Slavery and Cape Town: an Overview with Joline Young
Join an expert tol discuss the historical factors that led to slavery at the Cape and the extent to which slavery contributed to the shaping of this city.
The Dutch East India Company created a settlement at the Cape in 1652, which resulted in the violent and traumatic dispossession of the indigenous people, who had lived there for millennia. As the landscape was altered for agriculture, enslaved people were brought from foreign shores to be the labour-force for the Dutch East India Company at the Cape. What followed was an intersection of diverse people and cultures whose presence would profoundly shape the character of the vastly unequal society that unfolded at the Cape.
The discussion will take attendees through the historical changes that occurred over time and how these changes shaped the ordinary lives of people who were either dispossessed or enslaved at the Cape, ending with Emancipation. In particular we will discuss gendered experiences as well as the experiences of children whose lives were overshadowed by Dutch East India Company rule that ended in 1795, British rule during the first and second British occupations and the three year period of Dutch Batavian rule wedged between these occupations.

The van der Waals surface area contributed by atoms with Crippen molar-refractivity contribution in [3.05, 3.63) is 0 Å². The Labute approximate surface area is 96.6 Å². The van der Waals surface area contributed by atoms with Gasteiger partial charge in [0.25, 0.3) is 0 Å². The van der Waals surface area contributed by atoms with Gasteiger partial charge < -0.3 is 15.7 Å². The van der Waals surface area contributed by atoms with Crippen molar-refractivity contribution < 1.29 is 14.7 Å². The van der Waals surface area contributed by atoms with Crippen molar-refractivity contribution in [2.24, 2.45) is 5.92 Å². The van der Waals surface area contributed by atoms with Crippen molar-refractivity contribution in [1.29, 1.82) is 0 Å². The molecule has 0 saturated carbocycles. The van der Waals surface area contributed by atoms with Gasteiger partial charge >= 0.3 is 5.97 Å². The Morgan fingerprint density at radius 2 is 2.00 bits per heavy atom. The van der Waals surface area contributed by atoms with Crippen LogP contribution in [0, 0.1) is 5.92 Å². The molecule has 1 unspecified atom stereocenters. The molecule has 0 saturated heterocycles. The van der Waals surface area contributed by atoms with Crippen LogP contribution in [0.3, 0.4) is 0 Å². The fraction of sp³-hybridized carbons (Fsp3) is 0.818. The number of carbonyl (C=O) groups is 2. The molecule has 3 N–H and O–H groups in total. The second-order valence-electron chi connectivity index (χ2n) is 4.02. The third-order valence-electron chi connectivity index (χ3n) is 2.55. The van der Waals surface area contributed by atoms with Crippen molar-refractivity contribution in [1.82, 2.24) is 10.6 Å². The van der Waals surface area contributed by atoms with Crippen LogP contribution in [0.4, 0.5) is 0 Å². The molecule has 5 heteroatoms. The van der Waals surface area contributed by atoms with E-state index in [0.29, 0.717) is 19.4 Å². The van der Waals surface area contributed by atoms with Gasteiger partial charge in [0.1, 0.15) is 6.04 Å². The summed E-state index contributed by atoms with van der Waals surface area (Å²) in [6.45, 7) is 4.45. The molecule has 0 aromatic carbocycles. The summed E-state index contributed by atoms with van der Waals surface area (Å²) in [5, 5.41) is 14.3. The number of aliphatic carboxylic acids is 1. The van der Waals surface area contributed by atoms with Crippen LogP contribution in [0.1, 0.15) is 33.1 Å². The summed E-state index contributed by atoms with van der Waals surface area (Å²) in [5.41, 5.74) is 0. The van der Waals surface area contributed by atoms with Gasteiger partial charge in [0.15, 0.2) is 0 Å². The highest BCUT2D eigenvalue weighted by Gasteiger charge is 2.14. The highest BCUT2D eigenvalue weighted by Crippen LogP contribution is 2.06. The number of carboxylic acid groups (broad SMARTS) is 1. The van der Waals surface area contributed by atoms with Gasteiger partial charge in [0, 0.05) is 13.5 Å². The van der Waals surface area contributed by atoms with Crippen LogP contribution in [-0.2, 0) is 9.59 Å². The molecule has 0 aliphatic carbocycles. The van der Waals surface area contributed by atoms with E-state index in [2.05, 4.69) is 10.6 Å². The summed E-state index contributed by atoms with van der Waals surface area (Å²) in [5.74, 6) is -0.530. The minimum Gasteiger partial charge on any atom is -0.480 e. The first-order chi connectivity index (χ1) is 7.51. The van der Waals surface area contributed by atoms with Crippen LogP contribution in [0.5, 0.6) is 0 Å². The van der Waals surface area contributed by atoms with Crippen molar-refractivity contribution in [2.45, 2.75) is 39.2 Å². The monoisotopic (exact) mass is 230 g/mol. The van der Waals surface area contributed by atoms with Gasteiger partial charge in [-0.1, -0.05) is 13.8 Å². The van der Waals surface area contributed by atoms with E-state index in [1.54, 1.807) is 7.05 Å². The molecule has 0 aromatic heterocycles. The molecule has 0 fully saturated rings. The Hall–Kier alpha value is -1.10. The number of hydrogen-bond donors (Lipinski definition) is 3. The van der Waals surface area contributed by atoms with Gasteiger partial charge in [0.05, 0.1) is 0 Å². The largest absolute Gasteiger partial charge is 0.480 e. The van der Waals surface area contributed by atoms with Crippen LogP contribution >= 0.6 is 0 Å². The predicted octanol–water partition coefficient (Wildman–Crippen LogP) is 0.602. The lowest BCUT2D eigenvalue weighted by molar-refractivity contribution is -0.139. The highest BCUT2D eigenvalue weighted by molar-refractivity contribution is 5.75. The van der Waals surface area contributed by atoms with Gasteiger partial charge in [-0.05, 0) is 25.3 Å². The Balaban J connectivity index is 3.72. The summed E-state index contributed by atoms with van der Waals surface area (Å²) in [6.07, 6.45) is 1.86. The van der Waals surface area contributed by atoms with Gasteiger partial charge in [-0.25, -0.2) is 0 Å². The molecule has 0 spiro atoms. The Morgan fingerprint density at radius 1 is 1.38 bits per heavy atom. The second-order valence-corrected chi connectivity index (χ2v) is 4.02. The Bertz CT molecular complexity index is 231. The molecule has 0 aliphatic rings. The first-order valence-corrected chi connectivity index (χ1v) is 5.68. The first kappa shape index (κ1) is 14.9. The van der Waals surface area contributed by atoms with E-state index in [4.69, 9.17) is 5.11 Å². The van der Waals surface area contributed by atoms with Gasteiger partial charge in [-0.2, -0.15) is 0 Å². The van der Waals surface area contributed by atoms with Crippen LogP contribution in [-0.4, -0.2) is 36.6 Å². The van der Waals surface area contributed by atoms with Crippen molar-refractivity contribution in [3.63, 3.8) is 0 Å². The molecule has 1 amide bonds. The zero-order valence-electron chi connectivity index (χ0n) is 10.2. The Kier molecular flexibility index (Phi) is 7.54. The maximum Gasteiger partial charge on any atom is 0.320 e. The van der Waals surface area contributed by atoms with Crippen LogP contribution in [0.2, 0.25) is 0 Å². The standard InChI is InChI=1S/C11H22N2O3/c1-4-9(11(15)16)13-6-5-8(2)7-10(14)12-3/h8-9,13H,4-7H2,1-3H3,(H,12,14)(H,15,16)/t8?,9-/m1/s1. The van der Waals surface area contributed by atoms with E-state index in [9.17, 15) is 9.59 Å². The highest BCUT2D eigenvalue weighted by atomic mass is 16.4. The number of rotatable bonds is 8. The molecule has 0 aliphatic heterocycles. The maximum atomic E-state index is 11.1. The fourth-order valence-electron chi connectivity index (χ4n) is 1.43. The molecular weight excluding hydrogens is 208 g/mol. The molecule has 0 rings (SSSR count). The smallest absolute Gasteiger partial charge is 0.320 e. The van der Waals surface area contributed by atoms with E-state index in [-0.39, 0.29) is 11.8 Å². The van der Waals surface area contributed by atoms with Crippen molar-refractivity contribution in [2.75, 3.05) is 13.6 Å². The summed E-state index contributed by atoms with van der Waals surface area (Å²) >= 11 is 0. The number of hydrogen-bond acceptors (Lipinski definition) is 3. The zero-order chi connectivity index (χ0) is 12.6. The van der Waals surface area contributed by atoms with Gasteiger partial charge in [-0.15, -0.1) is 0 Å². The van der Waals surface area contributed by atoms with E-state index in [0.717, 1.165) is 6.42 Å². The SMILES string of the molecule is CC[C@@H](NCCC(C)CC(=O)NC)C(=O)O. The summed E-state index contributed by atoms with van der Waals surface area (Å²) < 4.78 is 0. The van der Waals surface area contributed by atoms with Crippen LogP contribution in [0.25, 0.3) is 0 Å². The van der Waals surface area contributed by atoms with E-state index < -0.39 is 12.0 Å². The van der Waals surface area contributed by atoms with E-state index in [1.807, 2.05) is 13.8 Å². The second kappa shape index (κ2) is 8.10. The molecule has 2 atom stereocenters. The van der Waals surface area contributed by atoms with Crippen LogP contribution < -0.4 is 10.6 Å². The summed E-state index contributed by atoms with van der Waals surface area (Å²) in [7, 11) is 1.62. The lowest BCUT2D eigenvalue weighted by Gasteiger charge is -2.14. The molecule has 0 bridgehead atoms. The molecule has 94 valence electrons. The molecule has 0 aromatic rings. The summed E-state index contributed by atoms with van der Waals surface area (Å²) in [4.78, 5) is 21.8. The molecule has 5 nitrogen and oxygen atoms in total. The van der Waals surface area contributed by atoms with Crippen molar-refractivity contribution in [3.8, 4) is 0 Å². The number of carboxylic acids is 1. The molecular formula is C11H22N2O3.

The conversation will conclude with a reflection on historical trauma.
Joline Young is a historian, researcher, and author who holds a Master's degree in Historical Studies at the University of Cape Town, with Distinction. Joline has spent the past decade researching the history of Simon's Town and is an authority on the subject. Joline's tours and seminars of Cape Town focus particularly, but not only, on the history of slavery in the town. Joline also offers social history and slavery tours throughout the Western Cape.
This conversation is suitable for adults and not especially recommended for young children.